Australia’s love affair with coffee goes back a long way and comes at a price.
And now Australian caffeine lovers must prepare to pay more for a cup of coffee. This is all due to a global coffee shortage, due to adverse weather conditions, critical logistics bottlenecks and confinements around the world because of COVID.
Until 2019, the average price of a latte in Australia was around $ 3.96 a cup, but that price is set to rise if everything continues to go wrong in global markets.
Why are coffee prices soaring?
Major coffee producers around the world have been affected by adverse weather conditions, such as drought and frost, in recent years.
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Brazil, which has been the largest coffee producer for the past 150 years, has experienced erratic rainfall and the worst droughts in a century, which has already injured farmers and destroyed coffee plantations.
This was followed by extremely cold weather this year which caused further damage to the crop. This means that Brazil’s production is expected to drop to its lowest level in almost two decades.
Some plantations in Brazil may need to plant new crops because the damage is so severe. It will take years for the new crop to mature, which will subsequently affect world markets.
There was a 40 percent increase in purchase prices for importers of specialty beans from Brazil.
Vietnam, which is the second largest coffee producer in the world, not only suffered heavy losses due to the increase in COVID cases and the lockdowns that followed, it was also unable to transport its beans from the plantations to the cities, which means they are unable to reach global consumers.
A wave of anti-government protests in Colombia, the third largest coffee producer, has caused a record rise in prices this year and has profoundly affected market sentiment and global supply.
According to IBISWorld, the world price of coffee jumped 21.6% in 2021 to $ 3.65 per kilo. This figure is the average in 2021 of the monthly prices of the two varieties of coffee beans – arabica and green robusta – which differ in taste and texture.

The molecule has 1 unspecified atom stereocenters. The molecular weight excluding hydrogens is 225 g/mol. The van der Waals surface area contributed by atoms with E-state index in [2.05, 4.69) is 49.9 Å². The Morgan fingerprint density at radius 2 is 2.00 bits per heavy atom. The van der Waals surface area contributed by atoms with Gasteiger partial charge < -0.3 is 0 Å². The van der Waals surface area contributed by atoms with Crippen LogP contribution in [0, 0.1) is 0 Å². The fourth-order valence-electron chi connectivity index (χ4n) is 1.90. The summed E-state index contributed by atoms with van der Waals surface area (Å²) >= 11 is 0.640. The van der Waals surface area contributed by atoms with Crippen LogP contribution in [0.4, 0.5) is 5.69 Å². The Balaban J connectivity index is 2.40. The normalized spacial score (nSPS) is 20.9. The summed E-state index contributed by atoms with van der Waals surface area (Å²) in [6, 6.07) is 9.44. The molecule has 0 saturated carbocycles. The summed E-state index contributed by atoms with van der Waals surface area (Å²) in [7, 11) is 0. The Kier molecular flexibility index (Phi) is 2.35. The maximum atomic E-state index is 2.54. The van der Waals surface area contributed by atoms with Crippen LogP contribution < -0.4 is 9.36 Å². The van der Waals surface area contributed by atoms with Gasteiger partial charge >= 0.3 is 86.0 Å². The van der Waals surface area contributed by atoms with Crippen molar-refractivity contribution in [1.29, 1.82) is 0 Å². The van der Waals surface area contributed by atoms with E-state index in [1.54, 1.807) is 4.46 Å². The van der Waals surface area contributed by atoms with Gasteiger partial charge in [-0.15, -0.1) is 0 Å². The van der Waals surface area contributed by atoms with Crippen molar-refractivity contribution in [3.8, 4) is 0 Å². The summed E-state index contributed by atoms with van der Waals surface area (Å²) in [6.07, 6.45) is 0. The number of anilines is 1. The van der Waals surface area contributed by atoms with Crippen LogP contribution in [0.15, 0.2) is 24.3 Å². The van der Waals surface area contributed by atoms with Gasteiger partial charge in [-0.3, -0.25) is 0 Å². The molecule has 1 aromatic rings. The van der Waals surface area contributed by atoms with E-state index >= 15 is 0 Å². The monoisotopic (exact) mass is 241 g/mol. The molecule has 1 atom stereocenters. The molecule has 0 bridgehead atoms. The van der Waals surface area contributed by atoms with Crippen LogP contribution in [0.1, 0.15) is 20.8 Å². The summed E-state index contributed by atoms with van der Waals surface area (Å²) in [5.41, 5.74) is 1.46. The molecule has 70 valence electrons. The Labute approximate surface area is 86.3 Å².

How will this affect Australia?
Experts in the coffee industry (importers, roasters and sellers) in Australia believe we could experience a coffee shortage by November.
Australia’s coffee industry has already taken a hit, thanks to several lockdowns linked to COVID-19, and importers are now forced to pay a higher percentage (40% more) for some of the specialty coffee beans that ‘they buy in Brazil and other countries.
With production from producers in Brazil falling by around 25 percent, Australian importers will have to share the burden of rising prices with roasters, and the disaster could continue to plague the coffee industry over the next two years. years.
While the price hike may take a bit of time to nip consumers, businesses are already starting to suffer as roasters have to sell specialty coffee to coffee owners at a higher price or at least brew them for it.
Coffee owners will in turn be forced to charge more per cup of coffee if they hope to recoup the higher prices they pay for the beans.
A daily dose of coffee has been a welcome respite for many during the difficult times of the pandemic and a rise in prices could leave a bad taste in a great source of joy to thousands of Australians.
Demand exceeds supply
The pandemic has wreaked havoc across all supply chains, but demand has continued to rise.
Global coffee consumption is expected to exceed production this year for the first time since 2017, according to the USDA.
Prices for robusta and arabica – the world’s most popular bean – have hit multi-year highs over the past 12 months. In August of this year, coffee prices registered their tenth consecutive month of increases.
Growing demand and low supply, coupled with supply chain issues – including a shortage of shipping containers, labor shortages, and other production hurdles – mean that one cup more expensive and bittersweet coffee is brewing for enthusiasts around the world.
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